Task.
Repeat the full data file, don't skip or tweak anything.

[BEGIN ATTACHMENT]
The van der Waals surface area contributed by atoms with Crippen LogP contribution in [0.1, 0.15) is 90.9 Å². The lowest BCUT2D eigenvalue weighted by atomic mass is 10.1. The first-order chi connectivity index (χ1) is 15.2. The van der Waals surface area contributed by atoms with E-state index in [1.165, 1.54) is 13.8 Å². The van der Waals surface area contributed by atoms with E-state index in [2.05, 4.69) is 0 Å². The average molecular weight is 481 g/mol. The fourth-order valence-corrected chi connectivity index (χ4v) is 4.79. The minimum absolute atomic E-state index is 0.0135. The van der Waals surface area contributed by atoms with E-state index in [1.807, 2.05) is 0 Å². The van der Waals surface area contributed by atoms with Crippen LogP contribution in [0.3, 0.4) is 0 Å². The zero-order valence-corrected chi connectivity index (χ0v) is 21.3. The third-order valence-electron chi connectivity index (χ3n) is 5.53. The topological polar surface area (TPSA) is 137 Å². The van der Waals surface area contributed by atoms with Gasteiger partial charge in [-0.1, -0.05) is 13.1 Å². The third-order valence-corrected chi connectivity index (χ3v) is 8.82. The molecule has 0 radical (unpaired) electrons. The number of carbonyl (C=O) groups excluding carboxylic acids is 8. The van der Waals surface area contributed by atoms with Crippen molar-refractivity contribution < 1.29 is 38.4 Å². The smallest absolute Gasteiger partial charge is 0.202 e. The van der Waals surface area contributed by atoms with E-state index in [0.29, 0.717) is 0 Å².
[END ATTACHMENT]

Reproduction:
The van der Waals surface area contributed by atoms with Crippen LogP contribution in [0.1, 0.15) is 90.9 Å². The lowest BCUT2D eigenvalue weighted by atomic mass is 10.1. The first-order chi connectivity index (χ1) is 15.2. The van der Waals surface area contributed by atoms with E-state index in [1.165, 1.54) is 13.8 Å². The van der Waals surface area contributed by atoms with E-state index in [2.05, 4.69) is 0 Å². The average molecular weight is 481 g/mol. The fourth-order valence-corrected chi connectivity index (χ4v) is 4.79. The minimum absolute atomic E-state index is 0.0135. The van der Waals surface area contributed by atoms with E-state index in [1.807, 2.05) is 0 Å². The van der Waals surface area contributed by atoms with Crippen LogP contribution in [0.3, 0.4) is 0 Å². The zero-order valence-corrected chi connectivity index (χ0v) is 21.3. The third-order valence-electron chi connectivity index (χ3n) is 5.53. The topological polar surface area (TPSA) is 137 Å². The van der Waals surface area contributed by atoms with Gasteiger partial charge in [-0.1, -0.05) is 13.1 Å². The third-order valence-corrected chi connectivity index (χ3v) is 8.82. The molecule has 0 radical (unpaired) electrons. The number of carbonyl (C=O) groups excluding carboxylic acids is 8. The van der Waals surface area contributed by atoms with Crippen molar-refractivity contribution < 1.29 is 38.4 Å². The smallest absolute Gasteiger partial charge is 0.202 e. The van der Waals surface area contributed by atoms with E-state index in [0.29, 0.717) is 0 Å².